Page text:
Commissioners should rethink decision on Gray Gourmet
Kudos to Jim Spehar for his excellent column on the dust-up between Mesa County and the Gray Gourmet program; he does an excellent job outlining the merits of the program, and the inequities of the decision by the county commissioners to charge market-rate rents for the Gray Gourmet building, so I’d like to add a more personal perspective.
I’ve been a volunteer driver for Gray Gourmet for nearly two years. During that time, I’ve learned a great deal about the Gray Gourmet program and many seniors in our community who depend on daily meal delivery as their lifeline. Every Friday, I deliver meals to some two dozen seniors, more than a few of whom are well into their 90s. They are amazing people who have lived full lives, and I am blessed to be able to serve them in a small way. I have also been extremely impressed with the staff at Gray Gourmet; by their commitment to their service, and the responsible manner in which they carefully spend the program’s resources with a singular focus on their mission: promoting health and good nutrition for house-bound seniors.
The county’s “contribution” to Gray Gourmet, consisting of building maintenance and repairs, is a small fraction of the county’s overall annual budget, but the impact on our community is large. The program is an essential service to Mesa County residents, and I strongly encourage the commissioners to rethink their decision, and work with Gray Gourmet and St Mary’s to find a more beneficial approach.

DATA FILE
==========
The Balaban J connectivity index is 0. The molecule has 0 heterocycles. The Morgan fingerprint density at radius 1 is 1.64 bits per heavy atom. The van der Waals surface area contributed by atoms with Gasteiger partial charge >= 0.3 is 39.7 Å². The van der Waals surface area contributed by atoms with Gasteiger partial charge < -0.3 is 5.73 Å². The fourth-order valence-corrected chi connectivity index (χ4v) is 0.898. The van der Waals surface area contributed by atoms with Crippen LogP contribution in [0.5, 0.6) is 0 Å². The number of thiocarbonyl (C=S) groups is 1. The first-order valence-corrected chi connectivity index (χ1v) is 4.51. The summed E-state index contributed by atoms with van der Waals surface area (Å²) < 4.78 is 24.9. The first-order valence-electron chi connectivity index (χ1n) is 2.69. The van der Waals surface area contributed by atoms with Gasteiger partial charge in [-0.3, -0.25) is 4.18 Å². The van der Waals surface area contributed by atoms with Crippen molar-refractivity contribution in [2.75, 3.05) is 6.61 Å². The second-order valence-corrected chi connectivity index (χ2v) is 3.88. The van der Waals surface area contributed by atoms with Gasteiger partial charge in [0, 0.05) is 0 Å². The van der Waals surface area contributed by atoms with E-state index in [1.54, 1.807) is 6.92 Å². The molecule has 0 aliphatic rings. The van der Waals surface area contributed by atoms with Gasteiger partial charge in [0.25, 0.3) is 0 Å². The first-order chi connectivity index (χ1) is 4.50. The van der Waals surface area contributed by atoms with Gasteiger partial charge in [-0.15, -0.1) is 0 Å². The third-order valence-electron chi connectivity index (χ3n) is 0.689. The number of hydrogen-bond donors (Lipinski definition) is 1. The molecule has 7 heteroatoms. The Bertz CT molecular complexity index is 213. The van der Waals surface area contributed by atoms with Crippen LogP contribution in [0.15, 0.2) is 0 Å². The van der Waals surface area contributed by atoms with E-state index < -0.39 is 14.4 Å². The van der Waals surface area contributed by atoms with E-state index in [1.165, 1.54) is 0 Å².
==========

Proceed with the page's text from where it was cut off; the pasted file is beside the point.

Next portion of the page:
I would invite any of the commissioners to ride along with me or any of the volunteer drivers and see for themselves how much good this program does, for a small investment on the county’s part. I leave the Gray Gourmet building every Friday at 10 a.m.; come join me and I guarantee that you’ll see why looking at this rent matter as a “business decision” is entirely the wrong approach.
Would recent letter writer support statue of Hitler?
So, Judith Chapin, you would support at life-sized bronze statue of Adolf Hitler in the Fruita roundabout to “remind” us of what not to do? Really?
Councilors should make statement condemning hate
I attended the Black Lives Matter Grand Junction community meeting Wednesday night. I want to commend their moderator for doing such a great job of leading by example. Everyone had the opportunity to have their say as long as they were respectful. It was heartening to have a nice crowd show up to discuss current events.
One topic that came up was asking our city councilors to make a public and explicit statement that they condemn hate and white supremacy and to affirm it has no place in Grand Junction.
I call on our city councilors to do so. Now is the time to stand up and say: not here, not now.